Food In Canada

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By the sea

Sea asparagus, also known as Salicornia or samphire, may not be a household name yet – but this wild vegetable is well on its way to becoming more popular in Canada


By Carol Neshevich

 

Here in Canada, it’s typically called Salicornia or sea asparagus – although East Coasters may call it samphire greens or crow’s foot greens – while the British commonly know it simply as samphire. This green and salty indigenous vegetable isn’t exactly ubiquitous in Canadian kitchens yet, but according to Jonathan Forbes, owner of Forbes Wild Foods in Toronto, it is well on its way to becoming much better known across the country.

 

“It will become more popular,” says Forbes. “When I first took it to a farmer’s market maybe 10 or 15 years ago, not that Ingredients-370x300many people knew what it was, so a lot of people sampled it. Once people try it, they really like it. Now there are a lot of people asking when it’s coming. Every year, people are wanting it more and more.”

 

What is Salicornia?

“It’s a sea and a land vegetable,” explains Forbes. “It’s right in the tide waters. It’s very succulent. It’s crispy. It’s got good texture and amazing flavour.” It grows in North America, Europe, South Africa and South Asia, and it’s becoming especially popular in Britain.

 

In Canada in particular, it’s found on both the east and west coasts. “It’s protected in certain parts of Canada, particularly on the West Coast. And we get it both from Vancouver Island and from Haida Gwaii,” says Forbes. “On the East Coast we get it from down the southern part of Nova Scotia. And we’ve had it from New Brunswick, but it just depends on how fat and succulent the pieces are.”

 

Forbes says that here in Canada, sea asparagus is typically in season during spring and summer – “but that’s for Canadian fresh, so that’s not to say that you couldn’t get it from other countries later in the year.” Forbes says he commonly sells it to people directly at farmer’s markets, “and we do sell some through stores, and we sell to restaurants as well.”

 

How are people eating it?

“People will either eat it raw, or put it in salads, use it as a side dish for fish, or any number of things,” says Forbes. “Some people will even blend it up and put it in smoothies and health drinks.”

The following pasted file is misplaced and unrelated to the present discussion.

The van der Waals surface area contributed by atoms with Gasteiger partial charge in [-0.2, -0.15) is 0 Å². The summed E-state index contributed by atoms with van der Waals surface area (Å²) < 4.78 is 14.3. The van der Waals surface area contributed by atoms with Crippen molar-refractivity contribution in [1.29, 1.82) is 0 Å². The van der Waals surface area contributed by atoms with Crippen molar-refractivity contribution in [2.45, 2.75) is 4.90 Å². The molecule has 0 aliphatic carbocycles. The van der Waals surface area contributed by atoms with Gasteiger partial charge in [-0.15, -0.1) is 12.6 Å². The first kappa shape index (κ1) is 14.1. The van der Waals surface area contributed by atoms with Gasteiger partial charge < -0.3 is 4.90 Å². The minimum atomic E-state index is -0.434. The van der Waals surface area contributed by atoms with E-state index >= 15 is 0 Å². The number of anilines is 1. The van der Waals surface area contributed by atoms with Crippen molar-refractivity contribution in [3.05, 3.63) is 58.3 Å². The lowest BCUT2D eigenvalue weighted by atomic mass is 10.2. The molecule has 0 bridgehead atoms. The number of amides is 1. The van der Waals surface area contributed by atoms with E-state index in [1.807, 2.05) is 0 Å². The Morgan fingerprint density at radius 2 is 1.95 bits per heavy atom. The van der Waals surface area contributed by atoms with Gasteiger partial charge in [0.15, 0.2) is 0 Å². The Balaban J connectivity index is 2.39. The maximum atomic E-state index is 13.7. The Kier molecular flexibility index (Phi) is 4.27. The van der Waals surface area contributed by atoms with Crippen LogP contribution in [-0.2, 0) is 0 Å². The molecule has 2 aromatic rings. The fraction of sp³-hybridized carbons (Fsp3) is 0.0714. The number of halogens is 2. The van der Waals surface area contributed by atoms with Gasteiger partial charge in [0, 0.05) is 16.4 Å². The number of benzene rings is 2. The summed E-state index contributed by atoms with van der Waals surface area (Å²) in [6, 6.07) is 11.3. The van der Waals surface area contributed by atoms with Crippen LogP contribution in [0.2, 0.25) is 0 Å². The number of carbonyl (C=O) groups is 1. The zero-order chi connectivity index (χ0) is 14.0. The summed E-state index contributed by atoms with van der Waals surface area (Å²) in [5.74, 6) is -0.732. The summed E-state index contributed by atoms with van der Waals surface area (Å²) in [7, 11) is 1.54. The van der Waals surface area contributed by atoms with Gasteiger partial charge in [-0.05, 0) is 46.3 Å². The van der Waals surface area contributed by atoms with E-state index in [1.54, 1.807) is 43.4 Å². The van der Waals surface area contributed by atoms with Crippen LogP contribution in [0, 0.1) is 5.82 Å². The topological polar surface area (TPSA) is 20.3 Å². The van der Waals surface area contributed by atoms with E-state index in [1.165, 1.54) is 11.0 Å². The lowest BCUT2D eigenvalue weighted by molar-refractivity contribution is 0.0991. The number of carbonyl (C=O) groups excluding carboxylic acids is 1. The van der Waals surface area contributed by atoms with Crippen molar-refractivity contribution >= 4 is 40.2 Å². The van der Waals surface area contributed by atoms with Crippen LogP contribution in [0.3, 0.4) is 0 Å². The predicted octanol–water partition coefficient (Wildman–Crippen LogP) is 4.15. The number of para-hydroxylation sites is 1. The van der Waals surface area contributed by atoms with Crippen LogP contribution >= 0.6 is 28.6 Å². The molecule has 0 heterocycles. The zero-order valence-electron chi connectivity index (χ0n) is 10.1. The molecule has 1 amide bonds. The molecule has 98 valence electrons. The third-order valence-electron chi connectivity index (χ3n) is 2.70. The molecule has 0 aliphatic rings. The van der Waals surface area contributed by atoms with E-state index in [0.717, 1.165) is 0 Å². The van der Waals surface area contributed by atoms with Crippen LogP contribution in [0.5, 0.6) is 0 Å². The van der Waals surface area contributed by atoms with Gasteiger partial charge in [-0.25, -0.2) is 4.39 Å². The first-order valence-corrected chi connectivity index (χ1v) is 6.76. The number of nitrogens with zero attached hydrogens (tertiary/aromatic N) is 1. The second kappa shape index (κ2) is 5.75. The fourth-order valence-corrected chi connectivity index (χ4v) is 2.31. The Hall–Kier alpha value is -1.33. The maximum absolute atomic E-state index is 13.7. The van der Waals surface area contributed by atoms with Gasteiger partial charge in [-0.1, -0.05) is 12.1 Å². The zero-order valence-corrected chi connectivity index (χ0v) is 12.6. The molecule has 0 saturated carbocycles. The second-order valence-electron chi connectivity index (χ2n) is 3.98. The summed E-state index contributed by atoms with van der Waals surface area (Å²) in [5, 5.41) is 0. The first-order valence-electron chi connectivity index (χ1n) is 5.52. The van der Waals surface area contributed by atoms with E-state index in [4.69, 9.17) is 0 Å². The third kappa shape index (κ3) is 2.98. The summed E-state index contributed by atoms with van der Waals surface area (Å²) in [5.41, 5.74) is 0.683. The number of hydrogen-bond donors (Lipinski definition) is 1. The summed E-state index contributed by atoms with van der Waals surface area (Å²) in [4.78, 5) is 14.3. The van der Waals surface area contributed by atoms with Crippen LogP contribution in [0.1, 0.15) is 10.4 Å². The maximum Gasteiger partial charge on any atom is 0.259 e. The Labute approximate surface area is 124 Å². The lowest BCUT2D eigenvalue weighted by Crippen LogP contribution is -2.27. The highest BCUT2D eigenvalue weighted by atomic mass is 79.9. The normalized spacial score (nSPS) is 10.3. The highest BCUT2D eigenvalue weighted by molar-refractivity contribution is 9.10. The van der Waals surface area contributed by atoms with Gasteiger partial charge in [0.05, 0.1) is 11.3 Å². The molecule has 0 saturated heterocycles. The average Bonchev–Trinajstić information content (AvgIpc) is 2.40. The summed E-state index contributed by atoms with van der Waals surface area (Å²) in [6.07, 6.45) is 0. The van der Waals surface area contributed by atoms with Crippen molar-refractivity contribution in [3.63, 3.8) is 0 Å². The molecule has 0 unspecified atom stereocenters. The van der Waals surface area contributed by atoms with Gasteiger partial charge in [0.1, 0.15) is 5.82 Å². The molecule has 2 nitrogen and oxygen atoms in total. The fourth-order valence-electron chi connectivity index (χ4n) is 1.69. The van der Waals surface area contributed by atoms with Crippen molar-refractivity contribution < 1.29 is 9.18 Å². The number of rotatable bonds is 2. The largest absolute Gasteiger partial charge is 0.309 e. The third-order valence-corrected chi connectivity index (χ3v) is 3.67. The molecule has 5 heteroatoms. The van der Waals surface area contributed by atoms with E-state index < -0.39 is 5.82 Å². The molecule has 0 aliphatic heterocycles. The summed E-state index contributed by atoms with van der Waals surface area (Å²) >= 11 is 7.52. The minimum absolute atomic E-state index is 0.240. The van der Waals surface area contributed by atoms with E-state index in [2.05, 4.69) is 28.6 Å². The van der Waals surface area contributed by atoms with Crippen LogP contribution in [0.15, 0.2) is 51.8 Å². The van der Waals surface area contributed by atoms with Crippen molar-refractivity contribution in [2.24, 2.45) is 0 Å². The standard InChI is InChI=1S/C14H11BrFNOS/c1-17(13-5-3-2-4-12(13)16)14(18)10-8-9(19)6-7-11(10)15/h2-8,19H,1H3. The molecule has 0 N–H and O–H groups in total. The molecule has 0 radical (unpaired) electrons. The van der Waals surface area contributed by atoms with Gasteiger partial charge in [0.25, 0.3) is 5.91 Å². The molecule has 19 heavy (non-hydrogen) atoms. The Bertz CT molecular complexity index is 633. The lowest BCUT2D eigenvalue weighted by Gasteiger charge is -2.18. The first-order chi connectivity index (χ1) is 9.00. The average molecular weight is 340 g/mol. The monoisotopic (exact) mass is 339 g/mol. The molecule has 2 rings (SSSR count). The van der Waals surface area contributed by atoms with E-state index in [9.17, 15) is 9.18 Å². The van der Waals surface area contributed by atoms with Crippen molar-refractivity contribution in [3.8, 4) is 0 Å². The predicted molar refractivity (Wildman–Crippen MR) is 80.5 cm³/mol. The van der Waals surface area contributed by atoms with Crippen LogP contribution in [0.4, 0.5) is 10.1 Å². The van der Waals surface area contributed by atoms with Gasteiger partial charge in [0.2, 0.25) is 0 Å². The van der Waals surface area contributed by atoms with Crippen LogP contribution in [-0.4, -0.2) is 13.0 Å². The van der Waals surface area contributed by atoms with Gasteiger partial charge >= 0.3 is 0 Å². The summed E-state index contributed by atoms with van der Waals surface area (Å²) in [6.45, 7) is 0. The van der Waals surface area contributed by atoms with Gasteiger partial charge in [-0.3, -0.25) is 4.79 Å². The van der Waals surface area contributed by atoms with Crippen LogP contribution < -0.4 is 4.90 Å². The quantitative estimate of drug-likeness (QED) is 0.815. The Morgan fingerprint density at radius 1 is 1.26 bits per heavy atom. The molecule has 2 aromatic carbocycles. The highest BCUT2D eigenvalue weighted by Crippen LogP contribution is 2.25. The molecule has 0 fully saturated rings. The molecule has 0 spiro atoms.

Last year, both the Toronto Star and Globe and Mail published articles extolling the virtues of sea asparagus, both of which included recipes and ideas on how to incorporate the salty wild vegetable into your cooking. Suggestions from these articles included eating it raw, pickled, as a side dish or garnish for a fish dish, tossed in a salad, added into a pasta dish, served underneath shucked oysters, or even deep-fried in tempura batter.

 

What are its benefits?

From a nutritional standpoint, Salicornia is rich in vitamins and minerals, including vitamin C, vitamin A, iron, calcium and more; and like most vegetables, it’s high in dietary fibre. From a sustainability standpoint, the fact that it grows in saltwater areas where many other crops can’t survive is a point of interest for many agricultural scientists globally – salt-tolerant plants are currently being studied as important for the future as sea levels rise around the world.

 

As the local food movement gains steam, Forbes is quick to point out that sea asparagus is abundantly available right here in our own country – a fact that many Canadians simply aren’t aware of. And it’s far from being the only wild indigenous vegetable that could use a little more publicity. “That’s the thing about a lot of the wild foods: they’re available in many different areas, and people just don’t know what they are. Canadians know less about our indigenous wild foods than they do about farm foods,” he says. “I think [Salicornia is] just one of many indigenous foods that a lot of people haven’t discovered – there are hundreds!”

This article appeared in the print issue:July/August 2016 edition, Ingredient Spotlight section

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1 Comment » for By the sea
  1. Very interesting article. I’ve never heard of Sea Asparagus and I live in Victoria, BC. As a freelance writer of 21 years and a retired restaurant owner I’d be interested in helping the producers publicize this product in BC.

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